Still one of the greatest rap albums of all time, maybe the greatest, and still annoying the living shit out of people three decades later. Since the NWA movie came out a few weeks back I've experienced a huge and repetitive upsurge in the sort of complete bollocks people always come out with in proximity to this record and those who made it. Amongst the less contentious observations has been the traditional suggestion that It Takes A Nation of Millions knocks and will forever in perpetuity knock Compton into a cocked hat, alongside every other rap album which the person delivering the statement hasn't heard, which is usually almost all of them. Public Enemy were great, for sure, but this sort of thing always sounds to me like well, I'd rather support the work of responsible black people who know how to behave in polite company, in other words, I want to hear what you have to say, beleaguered minority voice, but within reason, and nothing I wouldn't be able to repeat in church.
It's my own fault for replacing all of my former social interactions with facebook. Mere days after the film came out, someone had politely befouled my page with an article about all the women Dr. Dre has beaten up over the years. I'm not sure if he expected me to apologise or something, but I'm disinclined to even discuss rap or its failings with someone who only gives a shit when there are censorious fingers to be pointed. The article was further embellished with the following response from another facebook person, one I've been ignoring since they shared one of those Muslims who don't like the flag should fuck off back to Russia type opinion pieces masquerading as a news article.
I have always wondered why so people enjoyed their music, and why now so many people want to go see their movie. There are a lot of people in the music industry that I just don't understand how so many people go crazy over. Why does society think it's okay to be hateful to some people, and make huge celebrities out of such hatred spewing forth from their "art"? There is so much more to be asked, but it has given me such a headache. It is not okay to be hateful and hurtful, and yet there society goes making hateful people rich and huge celebrities.
I know: person who doesn't like rap fails to like rap, which isn't what I find so aggravating so much as the notion that an opinion formed in general ignorance of a subject is now so often held to be as valid as actually knowing shit. I'm not a huge fan of that dancehall artist who used to advocate shooting homosexuals, but then I can't even remember who he is or what the record was, and I know fuck all about dancehall so my opinion, beyond a few basics, probably doesn't count for a whole lot.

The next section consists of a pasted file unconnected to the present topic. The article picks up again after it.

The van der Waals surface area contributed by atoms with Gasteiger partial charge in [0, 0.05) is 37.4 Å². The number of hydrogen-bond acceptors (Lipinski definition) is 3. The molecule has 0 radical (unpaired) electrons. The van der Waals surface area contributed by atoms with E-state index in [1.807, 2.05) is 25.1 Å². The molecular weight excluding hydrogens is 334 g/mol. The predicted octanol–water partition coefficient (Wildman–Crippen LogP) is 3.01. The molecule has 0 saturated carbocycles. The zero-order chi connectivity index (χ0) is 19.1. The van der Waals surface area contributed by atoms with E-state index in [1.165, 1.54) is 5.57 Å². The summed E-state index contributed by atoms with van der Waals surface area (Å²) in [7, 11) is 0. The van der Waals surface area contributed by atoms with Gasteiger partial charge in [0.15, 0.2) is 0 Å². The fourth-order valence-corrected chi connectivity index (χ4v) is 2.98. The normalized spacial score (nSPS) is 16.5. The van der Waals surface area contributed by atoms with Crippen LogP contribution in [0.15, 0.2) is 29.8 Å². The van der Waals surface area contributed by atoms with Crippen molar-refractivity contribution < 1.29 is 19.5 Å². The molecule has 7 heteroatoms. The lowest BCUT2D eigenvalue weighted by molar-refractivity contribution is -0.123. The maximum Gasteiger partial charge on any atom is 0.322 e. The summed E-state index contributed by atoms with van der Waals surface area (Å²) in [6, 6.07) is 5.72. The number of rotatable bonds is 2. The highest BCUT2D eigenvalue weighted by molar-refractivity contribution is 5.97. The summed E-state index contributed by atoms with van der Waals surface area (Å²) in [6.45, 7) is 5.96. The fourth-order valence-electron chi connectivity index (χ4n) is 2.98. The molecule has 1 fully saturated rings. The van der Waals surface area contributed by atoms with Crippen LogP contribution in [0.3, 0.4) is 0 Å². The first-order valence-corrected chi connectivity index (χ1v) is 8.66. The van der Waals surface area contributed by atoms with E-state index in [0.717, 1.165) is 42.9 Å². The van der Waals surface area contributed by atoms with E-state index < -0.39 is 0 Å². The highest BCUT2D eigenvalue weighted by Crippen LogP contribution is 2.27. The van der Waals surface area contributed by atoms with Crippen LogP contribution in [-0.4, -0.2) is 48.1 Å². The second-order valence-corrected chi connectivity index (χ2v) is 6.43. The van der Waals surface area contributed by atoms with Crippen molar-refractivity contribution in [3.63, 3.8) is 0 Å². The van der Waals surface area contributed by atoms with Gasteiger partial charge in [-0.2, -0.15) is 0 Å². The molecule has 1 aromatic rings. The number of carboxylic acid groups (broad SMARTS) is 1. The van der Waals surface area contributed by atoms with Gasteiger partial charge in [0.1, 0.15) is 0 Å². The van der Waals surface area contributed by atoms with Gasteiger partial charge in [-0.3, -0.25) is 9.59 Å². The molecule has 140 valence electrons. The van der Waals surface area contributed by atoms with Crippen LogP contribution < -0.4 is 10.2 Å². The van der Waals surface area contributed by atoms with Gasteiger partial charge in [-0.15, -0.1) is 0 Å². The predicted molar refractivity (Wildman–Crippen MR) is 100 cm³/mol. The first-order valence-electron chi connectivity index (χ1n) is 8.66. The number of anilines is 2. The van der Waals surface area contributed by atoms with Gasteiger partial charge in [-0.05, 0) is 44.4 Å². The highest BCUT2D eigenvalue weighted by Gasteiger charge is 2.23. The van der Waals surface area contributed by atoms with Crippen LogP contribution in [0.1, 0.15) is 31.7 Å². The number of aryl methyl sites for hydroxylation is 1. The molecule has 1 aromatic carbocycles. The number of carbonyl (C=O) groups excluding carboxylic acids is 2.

Probably Dr. Dre is indeed a horrible cunt. The music industry is hardly lacking in horrible cunts, most of whom seem to get a free pass, and this specific focus on Dr. Dre as a horrible cunt seems significantly informed by how strongly we disapprove of his records, none of which - it might be pointed out - waste much time in trying to promote the image of Dr. Dre as a more caring amalgam of Bono, Val Doonican, and Deputy Dawg. I personally feel the relationship of artist as horrible cunt to his or her work is most eloquently expressed in this instance when Ice Cube asks do I look like a motherfucking role model? on Gangsta Gangsta, the answer to which is, most realistically, no he doesn't; and I think he would be surprised and disappointed with you if you said yes.
I'm not sure it's possible to make it any clearer than that. Straight Outta Compton was never meant to constitute advice, and if it upsets you, that's probably because it's supposed to upset you. Whilst this doesn't make Dr. Dre any less of a horrible cunt, neither does it necessarily invalidate his art or what any of them were trying to do with it, any more than Alice in Wonderland is a bad book because of the author's poorly quantified regard of little girls.
Musically it's sharp as fuck, one of those rare discs which makes everything else you listen to that month sound shite, at least while you're playing it. The rhymes are tight, brutal, absolutely on point, and often very funny because the album is a bunch of kids talking shit to their mates on a street corner rather than an earnest political address unto all the nations of the world; and if you don't think bunches of kids should be allowed to talk shit to each other on street corners, or that it's okay providing they first check with a responsible adult to make sure there's nothing that would seem out of place on the Disney channel, then fucking screw you because you're the reason people still need to make albums like this one.
The bottom line here is, I would say, that if you've ever been in the position of there being another person or group of people having so much power over you that you really and literally want to break their arm, leg, head, skull, or whatever it takes for you to shift that weight, then you will understand this album and why it was made and why there are sexual swearwords. If you've never been in such a diminished position then be happy because you're pretty lucky. Regarding those sections of human society still getting the shitty end of the stick in the twenty-first century, either you want them to have a voice, to maybe have some sort of say so as to be able to elevate themselves by some means, or you want them to shut up and keep making your trainers or serving your burgers; and if you want them to have a voice, you don't get to pick and choose what they say.
...then again, what the fuck do I know? I probably only listen to this because I think it's cool.